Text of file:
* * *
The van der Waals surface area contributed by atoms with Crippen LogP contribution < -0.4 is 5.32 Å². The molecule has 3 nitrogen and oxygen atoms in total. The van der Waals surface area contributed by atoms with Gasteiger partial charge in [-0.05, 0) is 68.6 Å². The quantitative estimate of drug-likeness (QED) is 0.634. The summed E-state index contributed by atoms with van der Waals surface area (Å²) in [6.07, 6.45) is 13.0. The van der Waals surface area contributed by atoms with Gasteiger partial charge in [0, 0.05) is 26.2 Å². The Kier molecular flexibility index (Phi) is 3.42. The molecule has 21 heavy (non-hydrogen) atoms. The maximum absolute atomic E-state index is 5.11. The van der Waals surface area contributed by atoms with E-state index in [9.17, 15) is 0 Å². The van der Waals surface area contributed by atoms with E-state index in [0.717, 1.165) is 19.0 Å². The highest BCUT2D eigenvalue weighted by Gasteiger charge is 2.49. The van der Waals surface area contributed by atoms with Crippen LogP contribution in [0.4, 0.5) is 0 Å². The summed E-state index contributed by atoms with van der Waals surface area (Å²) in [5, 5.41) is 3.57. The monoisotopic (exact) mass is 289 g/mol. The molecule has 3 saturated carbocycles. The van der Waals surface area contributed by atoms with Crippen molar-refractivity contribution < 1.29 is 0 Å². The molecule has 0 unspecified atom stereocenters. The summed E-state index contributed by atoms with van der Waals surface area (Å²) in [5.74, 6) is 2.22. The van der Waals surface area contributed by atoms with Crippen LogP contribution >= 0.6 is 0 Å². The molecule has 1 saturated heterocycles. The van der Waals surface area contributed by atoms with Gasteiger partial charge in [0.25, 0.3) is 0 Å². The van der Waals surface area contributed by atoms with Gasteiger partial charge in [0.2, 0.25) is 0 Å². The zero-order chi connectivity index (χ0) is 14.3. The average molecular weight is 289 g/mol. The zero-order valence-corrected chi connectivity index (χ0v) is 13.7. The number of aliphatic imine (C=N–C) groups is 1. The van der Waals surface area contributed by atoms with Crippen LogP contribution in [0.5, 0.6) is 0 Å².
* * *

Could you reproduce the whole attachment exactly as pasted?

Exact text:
The van der Waals surface area contributed by atoms with Crippen LogP contribution < -0.4 is 5.32 Å². The molecule has 3 nitrogen and oxygen atoms in total. The van der Waals surface area contributed by atoms with Gasteiger partial charge in [-0.05, 0) is 68.6 Å². The quantitative estimate of drug-likeness (QED) is 0.634. The summed E-state index contributed by atoms with van der Waals surface area (Å²) in [6.07, 6.45) is 13.0. The van der Waals surface area contributed by atoms with Gasteiger partial charge in [0, 0.05) is 26.2 Å². The Kier molecular flexibility index (Phi) is 3.42. The molecule has 21 heavy (non-hydrogen) atoms. The maximum absolute atomic E-state index is 5.11. The van der Waals surface area contributed by atoms with E-state index in [9.17, 15) is 0 Å². The van der Waals surface area contributed by atoms with E-state index in [0.717, 1.165) is 19.0 Å². The highest BCUT2D eigenvalue weighted by Gasteiger charge is 2.49. The van der Waals surface area contributed by atoms with Crippen LogP contribution in [0.4, 0.5) is 0 Å². The summed E-state index contributed by atoms with van der Waals surface area (Å²) in [5, 5.41) is 3.57. The monoisotopic (exact) mass is 289 g/mol. The molecule has 3 saturated carbocycles. The van der Waals surface area contributed by atoms with Crippen molar-refractivity contribution < 1.29 is 0 Å². The molecule has 0 unspecified atom stereocenters. The summed E-state index contributed by atoms with van der Waals surface area (Å²) in [5.74, 6) is 2.22. The van der Waals surface area contributed by atoms with Crippen LogP contribution >= 0.6 is 0 Å². The molecule has 1 saturated heterocycles. The van der Waals surface area contributed by atoms with Gasteiger partial charge in [0.25, 0.3) is 0 Å². The van der Waals surface area contributed by atoms with Gasteiger partial charge in [0.2, 0.25) is 0 Å². The zero-order chi connectivity index (χ0) is 14.3. The average molecular weight is 289 g/mol. The zero-order valence-corrected chi connectivity index (χ0v) is 13.7. The number of aliphatic imine (C=N–C) groups is 1. The van der Waals surface area contributed by atoms with Crippen LogP contribution in [0.5, 0.6) is 0 Å².